Adams lets cat out of bag on Surrey revolution

Gloucestershire 333 Surrey 18-3

It might seem a little bit early in the season to be talking about rescue acts and Surrey cricket, however dodgy their plight might appear in this match. But Surrey supporters can rest easy because the rescue operation took place off the pitch, and anyway rain and bad light combined to prevent any play at all yesterday taking the tally of overs lost in this opener to the Second Division to 173.

It transpired yesterday afternoon the Surrey president, Mike Soper, the former deputy chairman of the England and Wales Cricket Board, heard the plaintive meowing of a cat that had become trapped in the narrowest of gaps between the committee balcony and the adjacent Bedser Stand.

With Soper taking the head end and a couple of members of the groundstaff lending a hand from below, the feline was freed after a 20-minute wrestle. Would that Surrey could escape cricketing predicaments as easily. However, they have a man who believes he can turn things around in south-east London. He is professional cricket manager, Chris Adams, who led Sussex to three Championships among a sackload of other silverware.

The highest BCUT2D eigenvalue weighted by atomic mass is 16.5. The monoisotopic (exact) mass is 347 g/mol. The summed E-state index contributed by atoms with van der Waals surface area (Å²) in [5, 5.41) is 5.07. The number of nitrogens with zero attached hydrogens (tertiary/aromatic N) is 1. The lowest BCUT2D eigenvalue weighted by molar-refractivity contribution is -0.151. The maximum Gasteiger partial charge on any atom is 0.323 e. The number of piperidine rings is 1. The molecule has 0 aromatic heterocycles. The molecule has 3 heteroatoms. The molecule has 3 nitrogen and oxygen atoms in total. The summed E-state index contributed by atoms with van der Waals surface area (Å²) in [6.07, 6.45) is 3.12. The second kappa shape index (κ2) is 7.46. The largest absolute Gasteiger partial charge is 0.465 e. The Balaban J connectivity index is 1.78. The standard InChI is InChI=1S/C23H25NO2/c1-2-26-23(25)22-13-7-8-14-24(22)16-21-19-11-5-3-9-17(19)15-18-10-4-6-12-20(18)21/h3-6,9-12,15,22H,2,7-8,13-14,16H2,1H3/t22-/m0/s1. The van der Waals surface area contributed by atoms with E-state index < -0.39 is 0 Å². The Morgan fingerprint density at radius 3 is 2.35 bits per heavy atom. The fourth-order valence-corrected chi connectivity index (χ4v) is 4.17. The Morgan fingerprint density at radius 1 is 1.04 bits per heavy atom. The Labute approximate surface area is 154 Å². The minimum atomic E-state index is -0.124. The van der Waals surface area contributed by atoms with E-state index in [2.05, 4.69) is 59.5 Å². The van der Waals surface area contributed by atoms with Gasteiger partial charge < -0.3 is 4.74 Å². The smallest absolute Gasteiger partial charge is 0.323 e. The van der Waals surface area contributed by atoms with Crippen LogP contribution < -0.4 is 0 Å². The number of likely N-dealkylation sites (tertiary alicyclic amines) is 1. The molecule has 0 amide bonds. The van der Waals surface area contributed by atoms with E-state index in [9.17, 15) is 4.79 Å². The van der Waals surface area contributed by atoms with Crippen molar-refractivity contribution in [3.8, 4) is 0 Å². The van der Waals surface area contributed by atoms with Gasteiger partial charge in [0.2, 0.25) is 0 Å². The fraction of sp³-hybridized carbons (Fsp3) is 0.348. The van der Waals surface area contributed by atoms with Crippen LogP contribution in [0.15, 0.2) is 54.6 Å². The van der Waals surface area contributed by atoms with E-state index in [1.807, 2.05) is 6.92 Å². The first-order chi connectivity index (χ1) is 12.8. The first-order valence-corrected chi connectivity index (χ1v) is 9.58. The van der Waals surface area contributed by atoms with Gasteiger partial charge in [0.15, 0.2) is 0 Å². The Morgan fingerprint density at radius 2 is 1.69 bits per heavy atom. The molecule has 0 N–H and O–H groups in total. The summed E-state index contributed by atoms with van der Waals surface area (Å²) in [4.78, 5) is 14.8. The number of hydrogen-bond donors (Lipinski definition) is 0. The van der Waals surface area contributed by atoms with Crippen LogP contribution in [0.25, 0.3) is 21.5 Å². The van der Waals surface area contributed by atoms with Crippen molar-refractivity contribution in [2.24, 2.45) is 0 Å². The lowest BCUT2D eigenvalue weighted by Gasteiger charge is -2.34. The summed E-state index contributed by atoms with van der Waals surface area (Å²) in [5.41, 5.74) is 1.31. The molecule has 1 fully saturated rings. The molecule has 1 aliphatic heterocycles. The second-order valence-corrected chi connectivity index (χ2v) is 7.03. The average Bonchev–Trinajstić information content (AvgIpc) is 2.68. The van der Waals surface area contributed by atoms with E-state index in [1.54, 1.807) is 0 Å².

Adams is aware Surrey are traditionally not the most popular of counties among their peers, with rivals sneering at a perceived Surrey strut. But Adams reckons that the Surrey strut is no more. That the squad members are focused on swag not swagger.

"They have been beaten battered and bruised and boshed around. I had a chat to the boys this morning. People don't like them. Or rather people like the thought of this team, this club not doing well. I told them they have to change the view people have of them.

"They are a humble group of players. I know it's this Surrey strut. This arrogance. But I don't think it exists any more. They are so battered and bruised from what has happened that it is now a case of getting down to things and working hard."

There have certainly been signs of a change in attitude in this match, but Surrey are going to have to work like dogs to get back into the First Division.